New York: The International Narcotics Control Board (INCB), an independent, UN-backed body, is calling on governments to do more to regulate social media platforms that “glamourise drug-related negative behaviour” and boost sales of controlled substances.
In its annual report released on Thursday, the INCB notes increasing evidence of a link between exposure to social media and drug addiction, which disproportionately affects young people, the main users of social media platforms, and an age group with relatively high rates of drug abuse. The report also calls on the private sector to moderate and self-regulate their platforms and limit the advertisement and promotion of the non-medical use of drugs.
As well as social media platforms, criminals are exploiting many other digital tools, such as digital currencies, mobile payments and e-wallet services, which make the international transfer of funds easier and faster, and allow them to hide the origins of illegal funds and maximise profits.
Societies undermined by drug addiction
Organised crime rings continue to rake in millions of dollars from drug trafficking, warns the INCB report, with negative consequences for societies and economic development, ranging from corruption and bribery, to increased organised crime, violence, poverty, and inequality.
To counter the negative effects and human cost of drug addiction, the organisation recommends that governments address all stages of drug trafficking – from production and cultivation to sale and concealment of illegal profits – and share intelligence on organised crime at an international level.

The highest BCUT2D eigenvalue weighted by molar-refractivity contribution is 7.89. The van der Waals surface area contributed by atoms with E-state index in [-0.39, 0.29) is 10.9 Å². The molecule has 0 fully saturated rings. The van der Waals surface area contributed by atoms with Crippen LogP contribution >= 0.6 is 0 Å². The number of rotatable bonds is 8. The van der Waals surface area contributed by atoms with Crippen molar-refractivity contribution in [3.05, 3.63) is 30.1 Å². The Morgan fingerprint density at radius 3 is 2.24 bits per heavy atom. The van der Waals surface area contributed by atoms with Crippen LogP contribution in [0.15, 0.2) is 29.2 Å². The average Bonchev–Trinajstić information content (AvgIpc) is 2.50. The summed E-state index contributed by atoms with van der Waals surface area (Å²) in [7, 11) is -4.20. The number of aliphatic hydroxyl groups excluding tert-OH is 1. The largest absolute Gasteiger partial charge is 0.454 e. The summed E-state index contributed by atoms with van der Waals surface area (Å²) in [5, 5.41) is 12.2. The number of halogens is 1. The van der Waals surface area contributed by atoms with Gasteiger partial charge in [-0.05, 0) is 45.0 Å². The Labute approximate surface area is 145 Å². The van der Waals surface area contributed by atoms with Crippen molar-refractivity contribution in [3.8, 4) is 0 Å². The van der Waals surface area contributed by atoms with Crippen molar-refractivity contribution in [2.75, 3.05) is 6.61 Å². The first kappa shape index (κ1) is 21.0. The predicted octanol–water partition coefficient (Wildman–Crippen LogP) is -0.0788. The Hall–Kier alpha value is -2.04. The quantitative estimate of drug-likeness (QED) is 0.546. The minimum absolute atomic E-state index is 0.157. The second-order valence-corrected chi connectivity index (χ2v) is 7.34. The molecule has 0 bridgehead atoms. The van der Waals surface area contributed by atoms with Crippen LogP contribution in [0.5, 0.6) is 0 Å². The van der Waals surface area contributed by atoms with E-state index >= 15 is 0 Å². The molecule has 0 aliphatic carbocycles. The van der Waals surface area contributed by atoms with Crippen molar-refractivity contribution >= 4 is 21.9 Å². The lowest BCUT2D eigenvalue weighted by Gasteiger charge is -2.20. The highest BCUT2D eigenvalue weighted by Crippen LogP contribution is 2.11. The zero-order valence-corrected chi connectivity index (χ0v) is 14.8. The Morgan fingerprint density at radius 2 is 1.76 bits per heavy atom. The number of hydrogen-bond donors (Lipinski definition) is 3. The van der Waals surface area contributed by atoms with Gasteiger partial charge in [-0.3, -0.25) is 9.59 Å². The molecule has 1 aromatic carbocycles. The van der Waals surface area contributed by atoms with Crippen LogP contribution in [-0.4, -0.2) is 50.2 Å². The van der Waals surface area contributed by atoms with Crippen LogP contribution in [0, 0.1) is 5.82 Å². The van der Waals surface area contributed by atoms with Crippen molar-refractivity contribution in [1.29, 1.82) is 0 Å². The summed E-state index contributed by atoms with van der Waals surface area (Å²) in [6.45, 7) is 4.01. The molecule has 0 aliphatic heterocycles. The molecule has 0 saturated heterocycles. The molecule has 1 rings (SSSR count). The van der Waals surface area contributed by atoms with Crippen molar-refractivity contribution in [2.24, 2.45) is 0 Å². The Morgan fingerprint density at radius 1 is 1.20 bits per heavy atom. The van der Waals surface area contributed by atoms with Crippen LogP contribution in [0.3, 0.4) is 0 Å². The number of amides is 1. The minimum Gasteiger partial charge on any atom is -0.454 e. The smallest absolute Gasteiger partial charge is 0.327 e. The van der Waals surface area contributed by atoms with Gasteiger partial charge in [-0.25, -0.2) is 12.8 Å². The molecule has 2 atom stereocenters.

“INCB considered illicit financial flows worthy of special attention and scrutiny, because drug trafficking is a highly lucrative industry for organised criminal groups”, said INCB president Jagjit Pavadia. “These groups rely on illicit financial flows to expand and sustain their criminal activities.”
Developing countries hit hardest
These flows divert resources away from initiatives to reduce poverty and promote social and economic development, which is having a disproportionate effect on developing countries, where there is the greatest need for funds to promote economic growth and reduce inequality.
In African countries, for example, the cost of organised crime is especially high: an estimated USD 88.6 billion (Rs 68 lakh crore), roughly 3.7 per cent of the continent’s gross domestic product – and nearly the same amount as the combined annual inflows of official development assistance and foreign direct investment – is lost to illicit financial flows every year.
This results in a drain on public resources and undermines efforts to mobilise funds for development.
Wholesale cannabis legalization ‘contravenes drug conventions’
The decriminalisation and de-penalisation of cannabis in many countries is flagged by the INCB as a cause for concern, with Pavadia insisting that “the legalization of the non-medical use of cannabis contravenes the drug control conventions”.
In the report, the Narcotics Board highlights the need for a collective understanding of the concepts of legalisation, decriminalisation, and de-penalisation in line with the drug control conventions, and emphasises the importance of a balanced and proportionate response to drug addiction related offences as a guiding principle in criminal justice matters, with respect for human rights and public welfare.
Criminals continue to have easy and legal access to precursors, the chemicals needed to make illicit drugs. The INCB urges improved controls and regulations governing the sale of precursors, citing a survey the organization conducted in 2021, which showed significant shortcomings in controls over the domestic manufacture, trade and distribution of the chemicals.
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